Malala shooter's sister apologises for deadly attack

The sister of a man suspected in the shooting of Pakistani teenager Malala Yousufzai has apologised to the victim. “Please convey a message to Malala, that I apologise for what my brother did to her,” Rehana Haleem told CNN in an exclusive interview here about her brother, Attah Ullah Khan. He has brought shame on our family. We have lost everything after what he did.”

Raising her voice: Malala is currently recuperating at the Birmingham Hospital and will soon undergo reconstructive surgery. Her attacker’s sister said she was not surprised by her brother’s actions and called his actions dishonourable. File Pic

Police have said they were searching for 23-year-old Khan and two boys, whom authorities have not identified. Since age 11, Malala had been encouraging her fellow Pakistanis to stand up to the Taliban, who were trying to push girls from classrooms.

On October 9, Malala — who is now 15 — was on her school van in the Taliban-held Swat Valley when thugs stopped the vehicle and jumped on board. They demanded that other girls riding identify Malala. They shot two girls, who suffered non-life-threatening injuries, and fired at Malala, striking her in the head and neck, according to officials.

“What he did was intolerable,” Haleem said. “Malala is just like my sister. I’d like to express my concern for Malala on behalf of my whole family; I hope she recovers soon and returns to a happy and normal life as soon as possible. I hope Malala doesn’t consider me or my family as enemies. I don’t consider Atta Ullah my brother anymore.”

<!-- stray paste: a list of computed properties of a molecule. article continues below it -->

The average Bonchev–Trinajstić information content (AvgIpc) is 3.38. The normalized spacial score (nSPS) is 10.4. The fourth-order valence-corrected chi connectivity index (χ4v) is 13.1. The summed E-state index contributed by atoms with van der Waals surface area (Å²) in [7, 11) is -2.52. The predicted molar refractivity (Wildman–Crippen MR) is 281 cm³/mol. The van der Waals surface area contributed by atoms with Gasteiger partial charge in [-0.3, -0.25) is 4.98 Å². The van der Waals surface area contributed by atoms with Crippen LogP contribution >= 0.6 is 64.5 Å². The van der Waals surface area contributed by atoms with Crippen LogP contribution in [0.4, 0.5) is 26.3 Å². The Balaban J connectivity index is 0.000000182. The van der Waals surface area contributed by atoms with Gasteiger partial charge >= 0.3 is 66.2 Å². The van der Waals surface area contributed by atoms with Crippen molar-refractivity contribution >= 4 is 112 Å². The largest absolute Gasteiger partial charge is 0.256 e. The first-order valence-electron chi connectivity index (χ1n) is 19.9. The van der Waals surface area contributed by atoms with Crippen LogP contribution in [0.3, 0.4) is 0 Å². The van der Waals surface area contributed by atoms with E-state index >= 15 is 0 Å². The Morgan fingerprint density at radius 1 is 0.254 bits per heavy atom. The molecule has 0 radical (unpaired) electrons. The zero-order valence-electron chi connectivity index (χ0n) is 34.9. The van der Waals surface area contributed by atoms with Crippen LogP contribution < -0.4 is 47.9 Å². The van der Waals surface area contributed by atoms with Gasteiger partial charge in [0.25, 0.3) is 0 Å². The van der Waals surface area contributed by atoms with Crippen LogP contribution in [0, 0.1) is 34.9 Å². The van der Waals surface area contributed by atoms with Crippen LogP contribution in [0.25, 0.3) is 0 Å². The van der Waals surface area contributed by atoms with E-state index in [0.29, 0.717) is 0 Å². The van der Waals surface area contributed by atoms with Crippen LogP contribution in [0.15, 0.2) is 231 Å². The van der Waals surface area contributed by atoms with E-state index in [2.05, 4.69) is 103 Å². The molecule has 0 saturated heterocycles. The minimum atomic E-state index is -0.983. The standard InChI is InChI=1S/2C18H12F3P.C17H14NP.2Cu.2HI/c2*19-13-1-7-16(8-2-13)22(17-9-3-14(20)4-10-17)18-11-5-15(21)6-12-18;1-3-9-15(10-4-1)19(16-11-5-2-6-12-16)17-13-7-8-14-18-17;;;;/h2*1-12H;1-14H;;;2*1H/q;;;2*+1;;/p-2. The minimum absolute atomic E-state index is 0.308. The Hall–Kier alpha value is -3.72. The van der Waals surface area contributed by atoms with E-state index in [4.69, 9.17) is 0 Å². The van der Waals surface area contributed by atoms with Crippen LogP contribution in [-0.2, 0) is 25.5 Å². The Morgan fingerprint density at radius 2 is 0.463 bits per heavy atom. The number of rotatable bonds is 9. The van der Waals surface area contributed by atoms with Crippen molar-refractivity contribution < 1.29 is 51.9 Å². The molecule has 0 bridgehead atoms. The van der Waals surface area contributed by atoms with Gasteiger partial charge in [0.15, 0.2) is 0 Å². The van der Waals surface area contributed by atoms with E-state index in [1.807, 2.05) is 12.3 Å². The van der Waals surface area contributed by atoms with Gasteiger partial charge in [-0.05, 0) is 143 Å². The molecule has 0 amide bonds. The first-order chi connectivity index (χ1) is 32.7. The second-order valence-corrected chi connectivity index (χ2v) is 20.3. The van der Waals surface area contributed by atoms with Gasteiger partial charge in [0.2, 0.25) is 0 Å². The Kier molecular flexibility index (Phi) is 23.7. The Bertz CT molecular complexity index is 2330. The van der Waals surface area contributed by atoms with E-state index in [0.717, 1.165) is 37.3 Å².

A day after the attack, security forces searched the family’s house, seizing documents and pictures, and taking Haleem and her family to a nearby house equipped with bars on the doors and windows, she said.
The officers asked where Atta Ullah was and whether his sister knew how to reach him by cell phone, but she said she told them she did not.

“I was pregnant and sick,” she said. “Then, finally, after a day or two, they released me and my husband and told me they were letting me go only because I was sick.” Haleem said she had little doubt that her brother was involved in the shooting.

“If he was innocent, he would have come back and claimed he was innocent and come to the aid of his mother and our family,” she said. “His behaviour is that of a guilty man. How could he abandon us?”

Her culture considers raising a hand against a woman to be dishonorable, she said, adding, “Let alone a man who tries to kill a woman.” Police said last month that they had arrested six men in connection with the shooting but were still searching for Khan.      

Surgery awaits
Malala who is currently in Birmingham Hospital will soon undergo reconstructive surgery in the UK. She is said to be making good progress but is waiting for an infection to die out before surgery.    

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